Coronavirus outbreak hits Quebec's first vaccination site, public health says 'it's expected'

The CHSLD Saint-Antoine was the site of Canada's first COVID-19 vaccine, dozens of people have tested positive for the novel coronavirus since their first injection. Health officials stress that's no reflection on the vaccine's effectiveness.

66 residents at CHSLD Saint-Antoine test positive but it doesn't mean the vaccine's ineffective, say officials

The CHSLD Saint-Antoine in Quebec City, where the first COVID-19 vaccine doses in Canada were given, is battling a coronavirus outbreak. (Hadi Hassin/Radio-Canada)

On Dec. 11, as the Quebec City health region was preparing to administer the first Canadian doses of the COVID-19 vaccine, two residents at the CHSLD Saint-Antoine tested positive for coronavirus.

The next day, 15 more did. The people affected were from a single unit and were quickly isolated.

Officials had planned to inoculate the facility's 230 or so residents partly to test whether the vaccine could inhibit the virus's spread in an extended-care facility where it wasn't already present. It now appears that by Dec. 14, the day the first shots were administered, it was too late.

More than 80 people at the centre, including 66 residents, have tested positive for the novel coronavirus since receiving the first of two vaccine doses.

The vaccine itself contains no viral or infectious material and the outbreak should not be taken as an indication that it is not effective, a health region official stressed.

A spokesperson for the CIUSSS de la Capitale Nationale said positive tests and resulting cases of COVID-19 were always likely. According to the evidence from clinical trials, it can take up to two weeks to achieve 50 per cent immunity, and a second dose is required after 21 days to reach 95 per cent.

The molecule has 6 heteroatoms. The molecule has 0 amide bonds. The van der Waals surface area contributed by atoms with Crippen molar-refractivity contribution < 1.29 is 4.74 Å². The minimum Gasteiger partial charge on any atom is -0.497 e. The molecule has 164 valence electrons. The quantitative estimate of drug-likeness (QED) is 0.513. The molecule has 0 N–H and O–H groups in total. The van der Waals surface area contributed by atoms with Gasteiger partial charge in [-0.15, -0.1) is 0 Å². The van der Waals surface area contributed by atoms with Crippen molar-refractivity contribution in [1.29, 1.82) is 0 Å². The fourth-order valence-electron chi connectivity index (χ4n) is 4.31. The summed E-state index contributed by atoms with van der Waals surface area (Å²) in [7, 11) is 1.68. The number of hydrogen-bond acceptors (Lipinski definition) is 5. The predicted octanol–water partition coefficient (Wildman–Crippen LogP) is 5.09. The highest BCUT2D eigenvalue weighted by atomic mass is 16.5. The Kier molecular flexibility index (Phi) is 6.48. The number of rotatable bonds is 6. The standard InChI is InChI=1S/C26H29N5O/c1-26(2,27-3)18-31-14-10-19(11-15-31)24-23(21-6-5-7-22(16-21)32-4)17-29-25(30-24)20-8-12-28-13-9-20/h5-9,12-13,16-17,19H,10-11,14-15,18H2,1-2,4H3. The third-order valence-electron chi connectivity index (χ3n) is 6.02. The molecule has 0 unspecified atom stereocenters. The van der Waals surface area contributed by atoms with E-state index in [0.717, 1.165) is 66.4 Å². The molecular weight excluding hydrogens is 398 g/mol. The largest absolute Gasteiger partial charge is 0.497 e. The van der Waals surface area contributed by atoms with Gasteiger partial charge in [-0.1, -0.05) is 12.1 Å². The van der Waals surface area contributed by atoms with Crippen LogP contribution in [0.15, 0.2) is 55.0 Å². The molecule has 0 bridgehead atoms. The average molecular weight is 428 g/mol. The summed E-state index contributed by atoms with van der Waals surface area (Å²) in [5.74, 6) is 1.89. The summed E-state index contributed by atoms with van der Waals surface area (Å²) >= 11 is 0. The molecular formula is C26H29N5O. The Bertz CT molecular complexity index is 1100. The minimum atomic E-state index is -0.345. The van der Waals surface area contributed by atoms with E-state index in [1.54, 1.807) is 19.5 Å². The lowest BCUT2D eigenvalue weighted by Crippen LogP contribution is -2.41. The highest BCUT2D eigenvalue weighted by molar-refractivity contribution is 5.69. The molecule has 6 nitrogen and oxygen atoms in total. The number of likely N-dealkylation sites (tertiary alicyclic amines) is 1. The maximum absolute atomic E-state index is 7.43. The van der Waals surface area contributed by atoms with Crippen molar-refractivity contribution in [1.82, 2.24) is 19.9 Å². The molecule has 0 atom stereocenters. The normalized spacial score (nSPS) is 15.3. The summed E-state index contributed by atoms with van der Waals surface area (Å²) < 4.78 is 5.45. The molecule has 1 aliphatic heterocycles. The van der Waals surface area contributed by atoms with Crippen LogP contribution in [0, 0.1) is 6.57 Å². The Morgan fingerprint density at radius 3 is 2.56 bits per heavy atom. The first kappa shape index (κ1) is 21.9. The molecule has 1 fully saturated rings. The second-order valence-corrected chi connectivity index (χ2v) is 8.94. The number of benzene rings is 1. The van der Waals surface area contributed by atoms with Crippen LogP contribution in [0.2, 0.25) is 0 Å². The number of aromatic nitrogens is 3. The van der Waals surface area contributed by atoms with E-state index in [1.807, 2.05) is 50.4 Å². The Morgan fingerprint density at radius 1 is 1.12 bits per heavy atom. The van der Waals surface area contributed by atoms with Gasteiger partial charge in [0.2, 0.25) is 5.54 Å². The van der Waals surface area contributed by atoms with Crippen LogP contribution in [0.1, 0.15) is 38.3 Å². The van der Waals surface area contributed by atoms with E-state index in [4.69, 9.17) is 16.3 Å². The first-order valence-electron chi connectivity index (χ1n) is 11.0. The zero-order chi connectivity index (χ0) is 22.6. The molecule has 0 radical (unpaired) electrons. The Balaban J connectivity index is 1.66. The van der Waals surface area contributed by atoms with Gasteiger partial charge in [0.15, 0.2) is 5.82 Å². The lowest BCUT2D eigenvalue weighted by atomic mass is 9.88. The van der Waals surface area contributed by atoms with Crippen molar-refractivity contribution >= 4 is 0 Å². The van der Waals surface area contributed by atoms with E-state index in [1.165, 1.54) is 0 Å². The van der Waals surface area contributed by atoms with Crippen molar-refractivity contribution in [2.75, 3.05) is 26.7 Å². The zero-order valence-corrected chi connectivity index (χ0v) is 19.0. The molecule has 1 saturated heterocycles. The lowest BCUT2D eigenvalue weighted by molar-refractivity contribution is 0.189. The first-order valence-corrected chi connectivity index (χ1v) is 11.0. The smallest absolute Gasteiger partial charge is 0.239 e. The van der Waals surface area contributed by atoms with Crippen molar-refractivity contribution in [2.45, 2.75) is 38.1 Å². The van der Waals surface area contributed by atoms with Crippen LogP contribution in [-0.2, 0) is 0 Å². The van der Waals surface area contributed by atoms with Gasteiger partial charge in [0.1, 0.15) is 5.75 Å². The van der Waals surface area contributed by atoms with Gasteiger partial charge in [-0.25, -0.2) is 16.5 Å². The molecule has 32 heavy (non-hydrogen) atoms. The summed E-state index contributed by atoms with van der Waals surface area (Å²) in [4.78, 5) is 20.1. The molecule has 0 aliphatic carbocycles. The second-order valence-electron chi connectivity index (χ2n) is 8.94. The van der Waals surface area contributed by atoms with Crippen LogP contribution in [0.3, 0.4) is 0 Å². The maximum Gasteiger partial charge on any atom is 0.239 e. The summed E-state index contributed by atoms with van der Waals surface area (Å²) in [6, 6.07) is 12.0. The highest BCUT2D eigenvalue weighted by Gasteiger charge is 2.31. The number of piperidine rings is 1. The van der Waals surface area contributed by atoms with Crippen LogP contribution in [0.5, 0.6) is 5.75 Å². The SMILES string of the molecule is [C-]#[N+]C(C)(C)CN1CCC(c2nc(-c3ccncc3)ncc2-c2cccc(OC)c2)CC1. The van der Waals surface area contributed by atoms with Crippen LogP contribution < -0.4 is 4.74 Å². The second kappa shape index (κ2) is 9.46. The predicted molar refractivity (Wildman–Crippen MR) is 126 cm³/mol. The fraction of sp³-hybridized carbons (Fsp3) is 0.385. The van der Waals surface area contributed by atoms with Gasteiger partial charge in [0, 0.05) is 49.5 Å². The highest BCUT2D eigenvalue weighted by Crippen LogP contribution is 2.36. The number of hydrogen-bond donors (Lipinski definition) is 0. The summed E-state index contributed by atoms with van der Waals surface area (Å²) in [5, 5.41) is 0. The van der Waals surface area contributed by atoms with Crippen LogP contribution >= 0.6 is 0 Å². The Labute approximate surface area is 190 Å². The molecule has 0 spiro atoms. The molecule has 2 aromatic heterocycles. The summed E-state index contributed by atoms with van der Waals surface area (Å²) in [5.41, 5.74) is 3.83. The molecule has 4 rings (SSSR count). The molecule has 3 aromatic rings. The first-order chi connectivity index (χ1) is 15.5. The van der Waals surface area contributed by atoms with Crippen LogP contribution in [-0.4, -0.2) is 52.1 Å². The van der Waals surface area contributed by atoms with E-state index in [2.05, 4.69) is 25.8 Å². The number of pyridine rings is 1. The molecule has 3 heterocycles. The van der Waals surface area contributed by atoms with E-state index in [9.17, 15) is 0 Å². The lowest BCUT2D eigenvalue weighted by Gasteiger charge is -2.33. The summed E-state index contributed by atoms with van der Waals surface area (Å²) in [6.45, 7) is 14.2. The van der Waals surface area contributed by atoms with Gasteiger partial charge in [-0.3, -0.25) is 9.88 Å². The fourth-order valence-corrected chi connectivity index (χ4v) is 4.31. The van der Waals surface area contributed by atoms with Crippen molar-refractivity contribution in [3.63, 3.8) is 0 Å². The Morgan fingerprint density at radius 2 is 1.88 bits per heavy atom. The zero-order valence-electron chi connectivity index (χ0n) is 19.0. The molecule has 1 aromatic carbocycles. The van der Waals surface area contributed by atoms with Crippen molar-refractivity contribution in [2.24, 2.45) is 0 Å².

Gisèle Lévesque, an 89-year-old woman who lives at CHSLD Saint-Antoine, was the first person to be vaccinated in Canada. (François Legault/Twitter)

"We expected there could be more cases among staff and residents who are vaccinated, because they've only had one dose of the vaccine," Mélanie Otis said in an email.

According to the health region, 202 residents took the vaccine, along with 125 staff. It seems likely several of them were already infected with the coronavirus when they received the shot, Otis indicated.

In any case, immune responses aren't typically instantaneous, Dr. Jacques Girard, the medical adviser to Quebec City's chief public health officer, told Radio-Canada's Première Heure.

"When we give someone a vaccine it's to protect them," but he cautioned that it often takes a couple of weeks to develop sufficient antibodies to stave off the virus, meaning that as of this week there should be signs the outbreak at CHSLD Saint-Antoine is starting to recede.

Residents and staff will begin receiving their second dose of the serum beginning Jan. 4.

Protection still key after vaccination

It wasn't immediately clear how many of those who have tested positive for the coronavirus are symptomatic or have come down with COVID-19. As it stands, a total of 51 residents and 50 staff are positive.

"The situation at CHSLD Saint-Antoine demonstrates the importance of protecting oneself even after vaccination. And even if the vaccine provided real protection after one dose … we know the virus can still transit through certain people," Otis said.

The experience in Quebec City to this point lends credence to the belief previously expressed by some scientists that while vaccination is good at protecting people against getting desperately sick, it may not inhibit spread.

Another factor to consider, Otis said, is the clinical trials for the vaccine weren't held in a long-term care environment that is dealing with an incipient outbreak.

with files from Radio-Canada's Fanny Samson, Kassandra Nadeau-Lamarche and Alexandre Duval

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